The site has come under scrutiny again, as efforts are being made to build a new highway along the eastern edge of the refuge. The EPA and Colorado Department of Public Health and the Environment insist that the site is safe, and that construction won’t pose a health risk to workers or surrounding communities. Those living in the area aren’t so sure, especially because no new testing was planned in advance of the construction....

Washington, Oregon, Nebraska, Kansas, Iowa, Missouri, Arkansas, Louisiana, Tennessee, Ohio, Wisconsin, Minnesota, Mississippi, Massachusetts, Vermont, New Hampshire and Maine each have about 1000 metric tons in their nuclear waste repositories.

Aug 30, 2007, 5:06pm EDT

Progress fined for nuke plant violation (click here)

Raleigh's Progress Energy is being fined $65,000 by federal regulators after an investigation turned up evidence that supervisors at Wake County's Shearon Harris nuclear power plant gave three contract security officers answers to a requalification test....

...Eight of the whistleblowers' 19 claims have been substantiated by the Nuclear Regulatory Commission, though only one of those substantiations, the one dealing with the security officers, led to any regulatory action. The NRC declined to take action against Progress on the other claims after the company promised to clean up its act internally....

I'll be darn. It could be more than a 1000 metric tons. 

Surprise, surprise, surprise.

Isn't there any national registry of the nuclear fuel produced, when it is considered spent fuel, when it is off loaded from the reactor, what pool it is in  and when it leave the pool? 



I think the Nuclear Regulatory Commission has too much interest in the facilities that provide 90% of their funding and not nearly enough about the people actually paying for their electricity. I seems that way to me.

N.C. brims with nuclear waste (click here)
Published: May 25, 2011
 — Staff Writer

North Carolina, which relies on nuclear power for nearly half of its electricity, is home to some of the nation's highest concentrations of radioactive waste.
The state ranks fourth in the nation for accumulated nuclear waste, according to a report issued Tuesday by the Institute for Policy Studies, a left-leaning advocacy group in Washington....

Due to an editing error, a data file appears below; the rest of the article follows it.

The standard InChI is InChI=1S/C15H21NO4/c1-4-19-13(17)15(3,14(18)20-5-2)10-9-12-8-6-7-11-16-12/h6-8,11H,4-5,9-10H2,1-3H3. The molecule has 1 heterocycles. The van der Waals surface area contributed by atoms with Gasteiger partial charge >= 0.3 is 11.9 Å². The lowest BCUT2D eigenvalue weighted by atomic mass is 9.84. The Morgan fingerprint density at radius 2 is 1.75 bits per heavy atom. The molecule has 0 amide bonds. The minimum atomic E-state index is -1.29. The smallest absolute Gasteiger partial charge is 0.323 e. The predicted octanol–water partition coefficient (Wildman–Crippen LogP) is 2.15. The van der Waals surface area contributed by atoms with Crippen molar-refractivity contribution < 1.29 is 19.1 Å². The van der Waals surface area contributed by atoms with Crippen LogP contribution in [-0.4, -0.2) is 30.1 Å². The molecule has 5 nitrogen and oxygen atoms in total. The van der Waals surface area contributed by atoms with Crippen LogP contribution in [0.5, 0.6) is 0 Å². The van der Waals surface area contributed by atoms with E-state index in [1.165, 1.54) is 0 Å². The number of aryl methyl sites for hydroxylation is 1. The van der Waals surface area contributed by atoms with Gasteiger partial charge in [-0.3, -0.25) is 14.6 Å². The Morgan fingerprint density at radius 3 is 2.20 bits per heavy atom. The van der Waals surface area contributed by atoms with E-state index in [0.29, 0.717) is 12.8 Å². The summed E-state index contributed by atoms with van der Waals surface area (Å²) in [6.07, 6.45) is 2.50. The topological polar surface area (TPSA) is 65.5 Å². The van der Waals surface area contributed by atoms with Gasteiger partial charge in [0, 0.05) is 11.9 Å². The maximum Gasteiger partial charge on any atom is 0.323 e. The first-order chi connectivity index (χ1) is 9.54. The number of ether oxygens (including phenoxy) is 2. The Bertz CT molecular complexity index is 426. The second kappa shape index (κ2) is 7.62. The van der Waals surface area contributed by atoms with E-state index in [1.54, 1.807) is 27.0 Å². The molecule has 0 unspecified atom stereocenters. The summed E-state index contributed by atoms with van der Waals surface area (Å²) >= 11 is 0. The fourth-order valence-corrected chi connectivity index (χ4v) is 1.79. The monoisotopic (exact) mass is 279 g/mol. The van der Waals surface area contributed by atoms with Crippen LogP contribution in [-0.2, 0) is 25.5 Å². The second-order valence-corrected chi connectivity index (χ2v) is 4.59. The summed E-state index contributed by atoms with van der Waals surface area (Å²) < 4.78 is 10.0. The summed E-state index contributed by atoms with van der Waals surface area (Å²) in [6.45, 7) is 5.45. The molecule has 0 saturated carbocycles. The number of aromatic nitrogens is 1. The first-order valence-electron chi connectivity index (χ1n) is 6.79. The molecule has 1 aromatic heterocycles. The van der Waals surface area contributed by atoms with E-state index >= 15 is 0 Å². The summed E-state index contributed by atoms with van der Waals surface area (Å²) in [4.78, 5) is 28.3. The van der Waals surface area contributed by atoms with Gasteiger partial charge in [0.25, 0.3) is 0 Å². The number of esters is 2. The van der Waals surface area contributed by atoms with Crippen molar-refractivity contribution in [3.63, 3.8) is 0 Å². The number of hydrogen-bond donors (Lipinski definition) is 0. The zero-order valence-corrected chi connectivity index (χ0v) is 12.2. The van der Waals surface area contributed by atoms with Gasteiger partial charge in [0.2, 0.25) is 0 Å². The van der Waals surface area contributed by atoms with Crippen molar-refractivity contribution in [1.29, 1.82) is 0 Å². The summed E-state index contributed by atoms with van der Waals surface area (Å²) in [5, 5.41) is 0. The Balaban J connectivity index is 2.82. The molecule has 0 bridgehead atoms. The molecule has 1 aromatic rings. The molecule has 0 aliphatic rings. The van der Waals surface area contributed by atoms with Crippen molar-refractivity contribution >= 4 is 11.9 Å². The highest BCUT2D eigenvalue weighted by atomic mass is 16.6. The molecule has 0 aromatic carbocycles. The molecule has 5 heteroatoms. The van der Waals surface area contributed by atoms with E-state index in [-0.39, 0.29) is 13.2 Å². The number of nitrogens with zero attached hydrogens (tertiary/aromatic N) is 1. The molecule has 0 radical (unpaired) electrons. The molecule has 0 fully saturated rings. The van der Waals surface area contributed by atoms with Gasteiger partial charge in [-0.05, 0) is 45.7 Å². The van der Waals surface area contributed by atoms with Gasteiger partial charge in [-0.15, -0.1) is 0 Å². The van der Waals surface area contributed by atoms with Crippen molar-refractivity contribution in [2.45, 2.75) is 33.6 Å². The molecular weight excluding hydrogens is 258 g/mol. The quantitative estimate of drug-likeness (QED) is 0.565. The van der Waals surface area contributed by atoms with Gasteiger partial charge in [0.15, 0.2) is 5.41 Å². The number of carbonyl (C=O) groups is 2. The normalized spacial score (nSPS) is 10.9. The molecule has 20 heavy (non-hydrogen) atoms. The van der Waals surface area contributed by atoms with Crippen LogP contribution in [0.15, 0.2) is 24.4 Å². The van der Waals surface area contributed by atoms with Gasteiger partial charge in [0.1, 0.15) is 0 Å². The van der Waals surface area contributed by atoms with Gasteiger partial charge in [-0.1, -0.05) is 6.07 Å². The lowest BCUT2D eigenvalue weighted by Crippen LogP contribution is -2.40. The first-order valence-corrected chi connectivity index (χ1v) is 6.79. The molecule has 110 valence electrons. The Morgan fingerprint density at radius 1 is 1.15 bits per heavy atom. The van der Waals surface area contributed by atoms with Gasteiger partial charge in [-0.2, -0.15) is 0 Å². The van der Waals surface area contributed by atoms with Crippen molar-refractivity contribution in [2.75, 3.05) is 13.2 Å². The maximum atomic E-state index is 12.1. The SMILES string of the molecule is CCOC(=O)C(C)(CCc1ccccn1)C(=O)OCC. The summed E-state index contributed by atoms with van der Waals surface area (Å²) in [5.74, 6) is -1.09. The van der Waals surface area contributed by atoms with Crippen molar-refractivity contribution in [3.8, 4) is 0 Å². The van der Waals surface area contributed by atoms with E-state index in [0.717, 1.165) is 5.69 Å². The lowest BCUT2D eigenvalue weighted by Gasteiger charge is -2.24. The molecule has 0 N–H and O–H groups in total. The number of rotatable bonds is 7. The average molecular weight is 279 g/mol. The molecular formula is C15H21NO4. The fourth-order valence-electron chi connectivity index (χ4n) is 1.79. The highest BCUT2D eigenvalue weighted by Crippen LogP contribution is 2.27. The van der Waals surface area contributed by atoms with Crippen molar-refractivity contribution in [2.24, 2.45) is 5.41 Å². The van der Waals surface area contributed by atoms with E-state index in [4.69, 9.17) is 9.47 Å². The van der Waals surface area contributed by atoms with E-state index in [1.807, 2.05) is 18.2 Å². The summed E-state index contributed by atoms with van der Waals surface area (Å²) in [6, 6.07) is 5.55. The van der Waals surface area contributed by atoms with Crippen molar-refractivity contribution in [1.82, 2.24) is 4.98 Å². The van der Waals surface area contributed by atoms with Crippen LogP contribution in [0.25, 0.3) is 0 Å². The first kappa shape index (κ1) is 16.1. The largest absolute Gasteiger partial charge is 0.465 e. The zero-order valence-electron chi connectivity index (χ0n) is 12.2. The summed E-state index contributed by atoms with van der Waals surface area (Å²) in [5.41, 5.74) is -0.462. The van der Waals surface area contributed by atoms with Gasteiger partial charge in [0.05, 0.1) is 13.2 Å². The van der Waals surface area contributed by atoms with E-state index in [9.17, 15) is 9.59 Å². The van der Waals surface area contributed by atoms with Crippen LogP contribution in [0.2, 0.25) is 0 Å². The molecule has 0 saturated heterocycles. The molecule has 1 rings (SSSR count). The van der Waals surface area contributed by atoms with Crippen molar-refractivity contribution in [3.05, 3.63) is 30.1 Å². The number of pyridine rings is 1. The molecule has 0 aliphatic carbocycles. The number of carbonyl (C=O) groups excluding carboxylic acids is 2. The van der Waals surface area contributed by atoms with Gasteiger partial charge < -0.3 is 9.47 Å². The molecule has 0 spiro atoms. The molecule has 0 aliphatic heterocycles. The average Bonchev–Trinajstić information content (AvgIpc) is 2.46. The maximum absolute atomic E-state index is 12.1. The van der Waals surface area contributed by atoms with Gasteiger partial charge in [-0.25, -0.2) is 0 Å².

Read more here:

California, Michigan, New York, Connecticut, New Jersey, Maryland, Virginia, North and South Carolina, Georgia, Alabama, Florida, Texas and Arizona all have approximately 5000 metric tons of nuclear waste in their repositories.

I can understand why California has only one remaining nuclear plant. Completely. But, it complicates the Climate Crisis issue and alternatives need far more investment than they are receiving.
As of mid-2012, (click here) California had one operating nuclear power plant: Diablo Canyon (2,160 megawatts), near San Luis Obispo [pictured in a PG&E photo to the right]. The San Onofre plant, about midway between Los Angeles and San Diego, went offline in January 2012 and was ordered by the Nuclear Regulatory Commission to stay offline while tubing wear issues were investigated. Nuclear units at both plants use ocean water for cooling.
Pacific Gas and Electric Company (PG&E) owns the Diablo Canyon Nuclear Power Plant, which consists of two units. Unit 1 is a 1,073 megawatt (MW) PWR which began commercial operation in May 1985, while Unit 2 is a 1,087 MW PWR which began commercial operation in March 1986. Diablo Canyon's operation license expires in 2024 and PG&E must apply to the US Nuclear Regulatory Commission for a 20 year license extension....

Renewable Energy Programs (click here)

California, with its abundant natural resources, has a long history of support for renewable energy.
In 2009, 11.6 percent of all electricity came from renewable resources such as wind, solar, geothermal, biomass and small hydroelectric facilities. Large hydro plants generated another 9.2 percent of our electricity.
On April 12, 2011, Gov. Jerry Brown signed legislation to require one-third of the state's electricity to come from renewable energy by December 31, 2020....

Pennsylvania also has over 10,000 metric tons of nuclear waste in their repositories.

A sign warns of radioactive material at the Parks Township Shallow Land Disposal Area where excavation of nuclear material was halted by the Corps of Engineers.

How many more surprises do the citizens of the USA have coming? Even the Army Corps didn't know about the dumping? And there is going to be cuts to whom's funding exactly? 

I thought the nuclear industry was one of the most regulated industries in the nation. It would appear not. It seems to me the military budget is the least thing the Speaker and his House Republicans need to worry about. But, we know how it is; they just aren't on the same page as the Executive Branch and the Senate these days.